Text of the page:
I'm not sure exactly what I'm doing here...I thought I might have been making a sammich, but that's Linda's job.

That's me down by the river, taking photos of the Crystal Mill.

I loved this road leading down into the Devil's Punchbowl.

Taking pictures at Maroon Lake, wearing my invisible pants.

Here I am at Mosquito Pass, assuring the driver and his wife that the road ahead was no worse than what they had already experienced.

Here's an extra added bonus...video of the road to Ouray, US 550, shot by our Contour camera mounted to the hood of the Libby, then sped up four times normal speed.

This was shot along the Alpine Loop scenic byway, as we play in the mud.

This is footage of our descent of Black Bear Pass.

And last but not least, footage of the Libby climbing the Wall in Poughkeepsie Gulch.

So how much does it cost to drive from Ohio to Colorado and back? According to our records, we spent $971.29 on gasoline, covering 4269 miles. The most we spent on gas was $4.19 in Ouray, the least was $3.59 in Walsenberg. We averaged 16 mpg, which is a lot better than I expected. We had one tank of gas that we bought in Dillon that must have been fortified with plutonium 239, because we got almost 20 mpg on that tank driving up to Rocky Mountain NP and then into Boulder...I actually thought the gas gauge was broken because the needle was barely moving.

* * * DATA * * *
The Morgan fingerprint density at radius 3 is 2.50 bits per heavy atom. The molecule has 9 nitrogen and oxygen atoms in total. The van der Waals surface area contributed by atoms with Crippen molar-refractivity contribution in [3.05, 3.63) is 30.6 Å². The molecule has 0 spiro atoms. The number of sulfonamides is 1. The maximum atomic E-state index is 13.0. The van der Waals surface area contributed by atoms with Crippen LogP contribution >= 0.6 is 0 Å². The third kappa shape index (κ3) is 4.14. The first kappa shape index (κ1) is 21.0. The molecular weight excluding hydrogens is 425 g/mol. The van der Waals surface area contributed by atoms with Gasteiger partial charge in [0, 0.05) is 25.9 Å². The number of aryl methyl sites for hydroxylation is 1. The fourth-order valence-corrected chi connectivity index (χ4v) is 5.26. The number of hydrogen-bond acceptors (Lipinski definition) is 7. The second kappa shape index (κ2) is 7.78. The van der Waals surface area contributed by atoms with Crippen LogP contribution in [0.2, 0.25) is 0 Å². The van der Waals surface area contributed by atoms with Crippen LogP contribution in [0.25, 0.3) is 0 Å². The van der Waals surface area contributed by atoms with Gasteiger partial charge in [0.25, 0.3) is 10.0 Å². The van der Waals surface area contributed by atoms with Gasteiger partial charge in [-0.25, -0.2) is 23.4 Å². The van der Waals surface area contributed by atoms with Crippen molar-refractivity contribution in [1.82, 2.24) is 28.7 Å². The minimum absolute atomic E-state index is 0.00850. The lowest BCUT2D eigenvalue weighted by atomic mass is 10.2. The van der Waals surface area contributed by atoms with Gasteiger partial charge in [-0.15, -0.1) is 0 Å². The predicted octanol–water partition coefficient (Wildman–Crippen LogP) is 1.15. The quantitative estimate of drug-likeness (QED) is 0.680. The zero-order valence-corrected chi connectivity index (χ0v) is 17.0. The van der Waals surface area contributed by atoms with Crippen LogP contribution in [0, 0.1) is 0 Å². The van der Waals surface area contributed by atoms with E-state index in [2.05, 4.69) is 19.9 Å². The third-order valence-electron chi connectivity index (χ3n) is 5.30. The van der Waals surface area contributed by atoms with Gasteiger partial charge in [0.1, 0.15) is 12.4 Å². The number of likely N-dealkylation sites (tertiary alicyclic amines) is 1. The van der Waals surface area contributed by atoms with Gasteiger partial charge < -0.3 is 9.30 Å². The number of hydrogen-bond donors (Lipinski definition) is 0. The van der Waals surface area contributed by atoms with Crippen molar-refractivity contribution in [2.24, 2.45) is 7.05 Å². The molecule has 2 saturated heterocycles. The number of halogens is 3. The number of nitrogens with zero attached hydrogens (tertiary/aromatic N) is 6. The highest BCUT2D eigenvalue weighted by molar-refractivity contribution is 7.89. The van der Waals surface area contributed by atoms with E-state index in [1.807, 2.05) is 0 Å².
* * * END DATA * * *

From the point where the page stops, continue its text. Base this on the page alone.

I don't have the details yet on what we spent on motels. We stayed in Super 8's, Days Inns and Best Westerns, and never spent more than $100 for a room, even at the BW in Ouray for six days. If you ever make it to Ouray, the BW there is very nice...they have comfy rooms, hot springs and a great breakfast.

It was worth every penny.

For reference materials, I recommend three books: Colorado Backroads & 4-wheel-drive Trails by Charles Wells, 3rd edition. Get the version with the spiral binding...makes it easier to keep open while driving. The other two are Colorado Trails Central Region and Colorado Trails Southwest Region, both by Peter Massey, Jeanne Wilson and Angela Titus. All three books can be bought on Amazon for less than $20 each. We also used Trails Illustrated topo maps of the Ouray area and the Maroon Bells area, also available on Amazon. These books and maps can also be bought at stores in the various local towns, but expect to pay full price.